Talk on ‘National Security and Foreign Policy’, at the OP Jindal Global University, Sonipat, Dr. Arvind Gupta, Director, VIF on 02 Aug 2019

Dear Professor (Dr.) C. Raj Kumar, Founding Vice Chancellor, O.P. Jindal Global University, Professor (Dr.) Sreeram Sundar Chaulia, Dean, Jindal School of International Affairs (JSIA), Professor (Dr.) Y.S.R. Murthy, Registrar, O.P. Jindal Global University, Dear Students, Ladies and Gentlemen,

I would like to thank the Dean for inviting me to deliver the Distinguished Lecture on the occasion of commencement of new academic session of the Jindal School of International Affairs. It is an honour to be at the OP Jindal Global University, which in a short span of time since its founding, has assumed a global profile.

Universities are the cradle of learning. They are also the nurseries for nation builders. I am reminded of a letter, which Jamshedji Tata wrote to Swami Vivekananda in the 1893. The two gentlemen had met on a ship which was taking them from Yokohama in Japan to Vancouver in Canada. Vivekananda was at that time a 30 years old Hindu monk with little visibility. Although a spiritual person, he was conscious of the fact that India needed to make a transition from trading to manufacturing if it was to make progress towards self-sufficiency and development. Tata was impressed by Vivekananda’s zeal and farsightedness. He wrote, “I very much recall… your views on the growth of the ascetic spirit in India, and the duty, not of destroying, but of diverting it into useful channels”. Tata was at that time thinking of setting up a research institute of science for India. He requested Vivekananda to become the head of the institute and health channel “ascetic spirit” to cultivate sciences, natural and humanistic.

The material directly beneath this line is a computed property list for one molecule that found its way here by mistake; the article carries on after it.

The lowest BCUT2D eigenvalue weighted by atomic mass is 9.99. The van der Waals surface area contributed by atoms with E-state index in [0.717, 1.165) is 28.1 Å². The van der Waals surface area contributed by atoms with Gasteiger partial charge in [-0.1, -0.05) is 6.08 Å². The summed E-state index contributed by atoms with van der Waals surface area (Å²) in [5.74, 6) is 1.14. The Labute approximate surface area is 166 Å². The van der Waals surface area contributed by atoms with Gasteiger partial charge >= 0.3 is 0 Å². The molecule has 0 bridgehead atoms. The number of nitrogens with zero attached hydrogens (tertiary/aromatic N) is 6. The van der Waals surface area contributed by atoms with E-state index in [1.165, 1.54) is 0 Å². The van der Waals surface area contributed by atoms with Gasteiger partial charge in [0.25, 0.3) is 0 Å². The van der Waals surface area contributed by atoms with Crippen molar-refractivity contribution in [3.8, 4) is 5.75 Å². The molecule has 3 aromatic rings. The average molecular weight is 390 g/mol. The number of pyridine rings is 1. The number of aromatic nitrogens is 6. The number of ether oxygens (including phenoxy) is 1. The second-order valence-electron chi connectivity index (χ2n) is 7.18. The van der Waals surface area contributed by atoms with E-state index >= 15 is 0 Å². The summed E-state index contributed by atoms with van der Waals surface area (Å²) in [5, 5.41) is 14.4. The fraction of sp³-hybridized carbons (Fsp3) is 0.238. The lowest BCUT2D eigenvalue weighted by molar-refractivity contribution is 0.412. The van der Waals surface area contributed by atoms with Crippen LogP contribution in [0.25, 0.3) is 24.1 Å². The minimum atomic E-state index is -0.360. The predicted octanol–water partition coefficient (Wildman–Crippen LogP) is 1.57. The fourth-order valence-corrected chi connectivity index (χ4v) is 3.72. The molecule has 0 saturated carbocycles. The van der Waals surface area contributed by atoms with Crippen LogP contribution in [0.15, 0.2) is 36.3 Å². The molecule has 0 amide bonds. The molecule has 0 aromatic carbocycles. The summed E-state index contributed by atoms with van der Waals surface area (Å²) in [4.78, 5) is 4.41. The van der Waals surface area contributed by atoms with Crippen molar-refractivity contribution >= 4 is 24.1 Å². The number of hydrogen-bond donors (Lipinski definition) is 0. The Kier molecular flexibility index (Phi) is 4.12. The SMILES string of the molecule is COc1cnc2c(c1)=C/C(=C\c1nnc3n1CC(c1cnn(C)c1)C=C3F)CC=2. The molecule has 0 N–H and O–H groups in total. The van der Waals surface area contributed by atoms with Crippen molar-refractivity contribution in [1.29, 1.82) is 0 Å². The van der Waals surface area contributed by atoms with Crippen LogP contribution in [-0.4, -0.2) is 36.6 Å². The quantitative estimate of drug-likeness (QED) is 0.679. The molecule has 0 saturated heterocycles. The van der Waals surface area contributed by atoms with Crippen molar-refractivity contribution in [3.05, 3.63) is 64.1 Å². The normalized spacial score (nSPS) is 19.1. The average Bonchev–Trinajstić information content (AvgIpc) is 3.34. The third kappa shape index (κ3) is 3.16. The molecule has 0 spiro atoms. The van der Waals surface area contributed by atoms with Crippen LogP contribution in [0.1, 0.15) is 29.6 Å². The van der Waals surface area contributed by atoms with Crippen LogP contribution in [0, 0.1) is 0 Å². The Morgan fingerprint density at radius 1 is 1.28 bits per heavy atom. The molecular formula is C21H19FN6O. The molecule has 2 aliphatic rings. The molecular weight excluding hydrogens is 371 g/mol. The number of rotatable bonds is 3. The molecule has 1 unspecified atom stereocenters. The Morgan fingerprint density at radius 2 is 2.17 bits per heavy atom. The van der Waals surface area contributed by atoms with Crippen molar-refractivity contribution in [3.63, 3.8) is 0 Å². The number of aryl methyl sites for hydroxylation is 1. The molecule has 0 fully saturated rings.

The point here is that our universities should cultivate, nurture, and channelize the “ascetic spirit” into education and research. That way, India will become great again. I am sure OP Jindal University is playing that role of turning out a generation of national builders that India needs so urgently.

Now let me come to the topic of discussion today, namely National Security and Foreign Policy.Even a cursory glance at India’s long history shows that Indian have been travelling far and wide to most corners of the world mostly as traders. professionals, and disseminators of knowledge. India is getting increasingly integrated with the world. Likewise, India has also been open to the external influences and adept at Indianising them. In the modern context, India has begun deeper engagement with most regions of the world. Therefore, foreign policy becomes an important component of India’s overall policies. It is closely linked with India’s prosperity and national security.